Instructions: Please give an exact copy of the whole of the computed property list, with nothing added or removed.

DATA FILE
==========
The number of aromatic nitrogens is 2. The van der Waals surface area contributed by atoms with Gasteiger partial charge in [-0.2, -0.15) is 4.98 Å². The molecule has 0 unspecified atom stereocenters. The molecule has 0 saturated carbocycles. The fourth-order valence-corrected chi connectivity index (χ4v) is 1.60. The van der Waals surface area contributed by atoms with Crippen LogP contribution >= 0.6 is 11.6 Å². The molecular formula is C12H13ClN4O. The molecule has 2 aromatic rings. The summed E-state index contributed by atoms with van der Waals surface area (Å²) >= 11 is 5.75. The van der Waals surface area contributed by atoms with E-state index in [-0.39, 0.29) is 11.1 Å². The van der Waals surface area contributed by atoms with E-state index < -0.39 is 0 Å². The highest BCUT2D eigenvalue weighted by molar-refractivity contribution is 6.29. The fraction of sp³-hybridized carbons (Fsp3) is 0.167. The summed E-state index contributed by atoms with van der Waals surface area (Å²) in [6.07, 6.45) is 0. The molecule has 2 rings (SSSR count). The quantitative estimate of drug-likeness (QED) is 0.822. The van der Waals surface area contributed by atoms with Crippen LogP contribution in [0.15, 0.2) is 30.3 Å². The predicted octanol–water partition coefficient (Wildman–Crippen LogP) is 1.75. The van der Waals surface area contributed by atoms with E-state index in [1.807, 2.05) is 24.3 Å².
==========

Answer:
The number of aromatic nitrogens is 2. The van der Waals surface area contributed by atoms with Gasteiger partial charge in [-0.2, -0.15) is 4.98 Å². The molecule has 0 unspecified atom stereocenters. The molecule has 0 saturated carbocycles. The fourth-order valence-corrected chi connectivity index (χ4v) is 1.60. The van der Waals surface area contributed by atoms with Crippen LogP contribution >= 0.6 is 11.6 Å². The molecular formula is C12H13ClN4O. The molecule has 2 aromatic rings. The summed E-state index contributed by atoms with van der Waals surface area (Å²) >= 11 is 5.75. The van der Waals surface area contributed by atoms with E-state index in [-0.39, 0.29) is 11.1 Å². The van der Waals surface area contributed by atoms with E-state index < -0.39 is 0 Å². The highest BCUT2D eigenvalue weighted by molar-refractivity contribution is 6.29. The fraction of sp³-hybridized carbons (Fsp3) is 0.167. The summed E-state index contributed by atoms with van der Waals surface area (Å²) in [6.07, 6.45) is 0. The molecule has 2 rings (SSSR count). The quantitative estimate of drug-likeness (QED) is 0.822. The van der Waals surface area contributed by atoms with Crippen LogP contribution in [0.15, 0.2) is 30.3 Å². The predicted octanol–water partition coefficient (Wildman–Crippen LogP) is 1.75. The van der Waals surface area contributed by atoms with E-state index in [1.807, 2.05) is 24.3 Å².